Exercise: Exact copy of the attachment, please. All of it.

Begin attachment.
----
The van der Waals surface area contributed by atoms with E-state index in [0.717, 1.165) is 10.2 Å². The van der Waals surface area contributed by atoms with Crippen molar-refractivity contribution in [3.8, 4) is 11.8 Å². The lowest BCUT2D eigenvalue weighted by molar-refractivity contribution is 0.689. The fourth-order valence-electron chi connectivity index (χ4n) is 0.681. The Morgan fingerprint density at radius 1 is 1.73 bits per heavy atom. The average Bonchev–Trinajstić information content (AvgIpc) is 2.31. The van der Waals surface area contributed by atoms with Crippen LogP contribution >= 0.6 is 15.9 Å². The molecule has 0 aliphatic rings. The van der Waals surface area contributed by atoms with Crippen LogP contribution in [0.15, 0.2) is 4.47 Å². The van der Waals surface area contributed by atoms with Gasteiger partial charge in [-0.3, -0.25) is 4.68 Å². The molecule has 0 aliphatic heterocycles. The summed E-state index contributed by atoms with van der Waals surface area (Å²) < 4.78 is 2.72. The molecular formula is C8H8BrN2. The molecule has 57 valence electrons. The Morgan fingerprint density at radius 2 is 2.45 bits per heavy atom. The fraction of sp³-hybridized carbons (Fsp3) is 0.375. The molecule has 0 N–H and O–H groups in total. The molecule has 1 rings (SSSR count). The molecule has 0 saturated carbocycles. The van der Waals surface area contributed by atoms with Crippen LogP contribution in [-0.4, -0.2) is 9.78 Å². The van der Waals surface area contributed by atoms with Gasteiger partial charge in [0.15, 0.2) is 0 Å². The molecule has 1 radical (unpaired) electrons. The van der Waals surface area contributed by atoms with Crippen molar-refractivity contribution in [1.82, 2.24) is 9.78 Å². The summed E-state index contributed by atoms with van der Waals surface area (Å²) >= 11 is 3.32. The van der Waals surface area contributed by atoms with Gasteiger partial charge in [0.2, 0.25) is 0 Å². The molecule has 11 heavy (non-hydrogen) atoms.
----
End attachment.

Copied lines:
The van der Waals surface area contributed by atoms with E-state index in [0.717, 1.165) is 10.2 Å². The van der Waals surface area contributed by atoms with Crippen molar-refractivity contribution in [3.8, 4) is 11.8 Å². The lowest BCUT2D eigenvalue weighted by molar-refractivity contribution is 0.689. The fourth-order valence-electron chi connectivity index (χ4n) is 0.681. The Morgan fingerprint density at radius 1 is 1.73 bits per heavy atom. The average Bonchev–Trinajstić information content (AvgIpc) is 2.31. The van der Waals surface area contributed by atoms with Crippen LogP contribution >= 0.6 is 15.9 Å². The molecule has 0 aliphatic rings. The van der Waals surface area contributed by atoms with Crippen LogP contribution in [0.15, 0.2) is 4.47 Å². The van der Waals surface area contributed by atoms with Gasteiger partial charge in [-0.3, -0.25) is 4.68 Å². The molecule has 0 aliphatic heterocycles. The summed E-state index contributed by atoms with van der Waals surface area (Å²) < 4.78 is 2.72. The molecular formula is C8H8BrN2. The molecule has 57 valence electrons. The Morgan fingerprint density at radius 2 is 2.45 bits per heavy atom. The fraction of sp³-hybridized carbons (Fsp3) is 0.375. The molecule has 0 N–H and O–H groups in total. The molecule has 1 rings (SSSR count). The molecule has 0 saturated carbocycles. The van der Waals surface area contributed by atoms with Crippen LogP contribution in [-0.4, -0.2) is 9.78 Å². The van der Waals surface area contributed by atoms with Gasteiger partial charge in [0.15, 0.2) is 0 Å². The molecule has 1 radical (unpaired) electrons. The van der Waals surface area contributed by atoms with Crippen molar-refractivity contribution in [1.82, 2.24) is 9.78 Å². The summed E-state index contributed by atoms with van der Waals surface area (Å²) >= 11 is 3.32. The van der Waals surface area contributed by atoms with Gasteiger partial charge in [0.2, 0.25) is 0 Å². The molecule has 11 heavy (non-hydrogen) atoms.